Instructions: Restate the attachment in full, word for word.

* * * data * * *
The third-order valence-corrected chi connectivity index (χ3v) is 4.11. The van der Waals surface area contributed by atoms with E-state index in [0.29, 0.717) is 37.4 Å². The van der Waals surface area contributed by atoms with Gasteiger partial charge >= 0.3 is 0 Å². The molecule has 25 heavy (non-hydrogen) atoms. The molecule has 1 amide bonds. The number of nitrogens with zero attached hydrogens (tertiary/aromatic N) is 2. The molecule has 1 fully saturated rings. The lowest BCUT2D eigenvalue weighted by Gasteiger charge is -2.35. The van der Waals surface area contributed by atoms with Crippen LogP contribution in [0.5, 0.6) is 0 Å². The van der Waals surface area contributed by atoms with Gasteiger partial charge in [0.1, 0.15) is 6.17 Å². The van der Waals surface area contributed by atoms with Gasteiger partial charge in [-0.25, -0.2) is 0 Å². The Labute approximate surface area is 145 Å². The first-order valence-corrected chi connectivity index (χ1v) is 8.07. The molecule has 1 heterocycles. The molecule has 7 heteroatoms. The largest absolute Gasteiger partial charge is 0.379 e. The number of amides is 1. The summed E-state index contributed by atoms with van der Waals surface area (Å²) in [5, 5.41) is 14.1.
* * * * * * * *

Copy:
The third-order valence-corrected chi connectivity index (χ3v) is 4.11. The van der Waals surface area contributed by atoms with E-state index in [0.29, 0.717) is 37.4 Å². The van der Waals surface area contributed by atoms with Gasteiger partial charge >= 0.3 is 0 Å². The molecule has 25 heavy (non-hydrogen) atoms. The molecule has 1 amide bonds. The number of nitrogens with zero attached hydrogens (tertiary/aromatic N) is 2. The molecule has 1 fully saturated rings. The lowest BCUT2D eigenvalue weighted by Gasteiger charge is -2.35. The van der Waals surface area contributed by atoms with Crippen LogP contribution in [0.5, 0.6) is 0 Å². The van der Waals surface area contributed by atoms with Gasteiger partial charge in [0.1, 0.15) is 6.17 Å². The van der Waals surface area contributed by atoms with Gasteiger partial charge in [-0.25, -0.2) is 0 Å². The Labute approximate surface area is 145 Å². The first-order valence-corrected chi connectivity index (χ1v) is 8.07. The molecule has 1 heterocycles. The molecule has 7 heteroatoms. The largest absolute Gasteiger partial charge is 0.379 e. The number of amides is 1. The summed E-state index contributed by atoms with van der Waals surface area (Å²) in [5, 5.41) is 14.1.